Forbidden City, Beijing, China
The most important site for any visitor to China’s capital, Beijing, is certainly the Forbidden City (Gugon Bowuguan), a vast complex of palaces, halls, courtyards and gardens to the north of Tiananmen Square, through the famous Gate of Heavenly Peace, a Chinese icon. Must sees within the complex are the Hall of Supreme Harmony (Taihedian), Ningshou Gong Huayuan, Leshoutang, Nei Ting, the inner palace, and the Imperial Gardens.
The complex was built during the Ming Dynasty (1368-1644 AD) and was the imperial residence until the end of the Qing Dynasty (1644-1912 AD). It was designated a World Heritage Site in 1987 and is referred to by UNESCO as the world’s largest collection of ancient wooden buildings (980 still remain). It is completely surrounded by a wall (approximately 25 feet high) and a moat.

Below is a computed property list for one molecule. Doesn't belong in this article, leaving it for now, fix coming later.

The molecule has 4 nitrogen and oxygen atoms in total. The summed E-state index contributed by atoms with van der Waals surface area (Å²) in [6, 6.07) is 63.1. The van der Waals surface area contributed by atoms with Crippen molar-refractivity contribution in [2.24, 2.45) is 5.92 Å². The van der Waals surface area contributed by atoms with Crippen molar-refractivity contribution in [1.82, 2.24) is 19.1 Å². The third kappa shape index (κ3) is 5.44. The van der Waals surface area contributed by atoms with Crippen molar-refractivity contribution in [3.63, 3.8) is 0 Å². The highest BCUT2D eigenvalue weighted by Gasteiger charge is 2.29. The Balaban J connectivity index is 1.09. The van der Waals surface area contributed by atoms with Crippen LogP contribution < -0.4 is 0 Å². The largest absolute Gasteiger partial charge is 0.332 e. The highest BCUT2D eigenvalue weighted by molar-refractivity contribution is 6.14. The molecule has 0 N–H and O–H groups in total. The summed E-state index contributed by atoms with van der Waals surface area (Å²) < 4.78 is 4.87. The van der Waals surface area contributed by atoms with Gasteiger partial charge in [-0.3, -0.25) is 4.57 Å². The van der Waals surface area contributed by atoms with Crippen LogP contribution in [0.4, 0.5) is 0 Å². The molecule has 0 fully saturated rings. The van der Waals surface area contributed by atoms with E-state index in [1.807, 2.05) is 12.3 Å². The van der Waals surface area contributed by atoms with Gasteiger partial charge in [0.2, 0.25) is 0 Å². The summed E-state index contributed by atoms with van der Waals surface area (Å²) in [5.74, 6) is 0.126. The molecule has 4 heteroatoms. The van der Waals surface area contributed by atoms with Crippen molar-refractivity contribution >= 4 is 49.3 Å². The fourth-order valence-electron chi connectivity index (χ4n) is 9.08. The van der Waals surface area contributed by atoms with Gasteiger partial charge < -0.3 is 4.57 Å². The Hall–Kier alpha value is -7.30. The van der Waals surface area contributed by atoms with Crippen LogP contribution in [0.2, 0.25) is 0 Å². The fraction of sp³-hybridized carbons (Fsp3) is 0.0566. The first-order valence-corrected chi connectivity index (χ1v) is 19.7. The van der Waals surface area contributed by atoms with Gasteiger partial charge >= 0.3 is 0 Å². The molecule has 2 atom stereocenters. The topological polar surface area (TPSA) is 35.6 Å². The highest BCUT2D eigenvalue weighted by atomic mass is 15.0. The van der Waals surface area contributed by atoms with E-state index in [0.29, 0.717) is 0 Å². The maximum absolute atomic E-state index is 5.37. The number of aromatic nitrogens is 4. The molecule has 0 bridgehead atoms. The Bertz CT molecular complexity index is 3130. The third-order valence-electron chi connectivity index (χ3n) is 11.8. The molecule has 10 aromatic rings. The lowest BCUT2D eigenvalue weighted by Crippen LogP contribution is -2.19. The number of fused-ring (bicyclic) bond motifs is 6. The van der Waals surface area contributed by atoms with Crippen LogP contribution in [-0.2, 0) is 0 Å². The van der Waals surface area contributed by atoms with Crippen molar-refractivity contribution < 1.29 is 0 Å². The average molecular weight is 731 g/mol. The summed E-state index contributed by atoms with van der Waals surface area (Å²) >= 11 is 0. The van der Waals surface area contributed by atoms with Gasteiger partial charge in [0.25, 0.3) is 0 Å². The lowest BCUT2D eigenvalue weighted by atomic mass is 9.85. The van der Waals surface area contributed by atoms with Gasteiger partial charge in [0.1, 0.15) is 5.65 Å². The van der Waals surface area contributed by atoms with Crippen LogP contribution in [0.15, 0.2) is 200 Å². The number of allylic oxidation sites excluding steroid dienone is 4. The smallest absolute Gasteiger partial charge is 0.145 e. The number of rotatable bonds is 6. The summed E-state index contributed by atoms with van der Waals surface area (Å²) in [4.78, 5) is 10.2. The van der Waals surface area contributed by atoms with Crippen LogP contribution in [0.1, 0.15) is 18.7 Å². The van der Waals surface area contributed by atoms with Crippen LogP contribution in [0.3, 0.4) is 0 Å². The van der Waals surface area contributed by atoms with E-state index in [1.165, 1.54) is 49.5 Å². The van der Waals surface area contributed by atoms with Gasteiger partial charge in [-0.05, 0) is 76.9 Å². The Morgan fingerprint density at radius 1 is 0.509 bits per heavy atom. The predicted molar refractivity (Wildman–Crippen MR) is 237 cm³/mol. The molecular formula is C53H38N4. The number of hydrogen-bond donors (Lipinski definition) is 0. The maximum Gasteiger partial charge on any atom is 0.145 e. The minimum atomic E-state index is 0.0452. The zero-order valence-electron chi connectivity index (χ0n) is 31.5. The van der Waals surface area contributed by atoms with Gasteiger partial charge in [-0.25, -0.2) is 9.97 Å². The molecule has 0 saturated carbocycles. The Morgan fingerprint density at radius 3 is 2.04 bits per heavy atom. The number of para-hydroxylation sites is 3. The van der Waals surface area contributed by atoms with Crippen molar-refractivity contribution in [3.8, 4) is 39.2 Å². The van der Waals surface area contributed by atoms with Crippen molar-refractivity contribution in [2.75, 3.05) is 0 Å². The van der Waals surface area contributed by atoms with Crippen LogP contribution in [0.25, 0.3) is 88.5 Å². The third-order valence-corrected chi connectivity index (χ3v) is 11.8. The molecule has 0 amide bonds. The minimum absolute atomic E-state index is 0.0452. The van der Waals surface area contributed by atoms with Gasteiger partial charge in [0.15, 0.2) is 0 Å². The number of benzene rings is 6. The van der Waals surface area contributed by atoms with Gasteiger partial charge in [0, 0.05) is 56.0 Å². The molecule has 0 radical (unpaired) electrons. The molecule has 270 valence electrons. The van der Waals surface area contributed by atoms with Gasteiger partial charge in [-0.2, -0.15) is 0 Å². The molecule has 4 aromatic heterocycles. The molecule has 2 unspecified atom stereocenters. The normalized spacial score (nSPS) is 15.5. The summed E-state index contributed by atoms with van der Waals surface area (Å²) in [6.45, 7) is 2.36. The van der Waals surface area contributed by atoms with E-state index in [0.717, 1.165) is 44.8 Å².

The Outer Court, the southern section, was used for ceremonial purposes, while the Inner Court, to the north, was the living area of the Emperor. There is much symbolism in the design of each structure, from the colors of the roof tiles to the types of creatures depicted on the roof edges.
The Imperial Gardens are further to the north of the complex and consist of many paths and pavilions designed to encourage serenity and solitude while contemplating the glory of nature.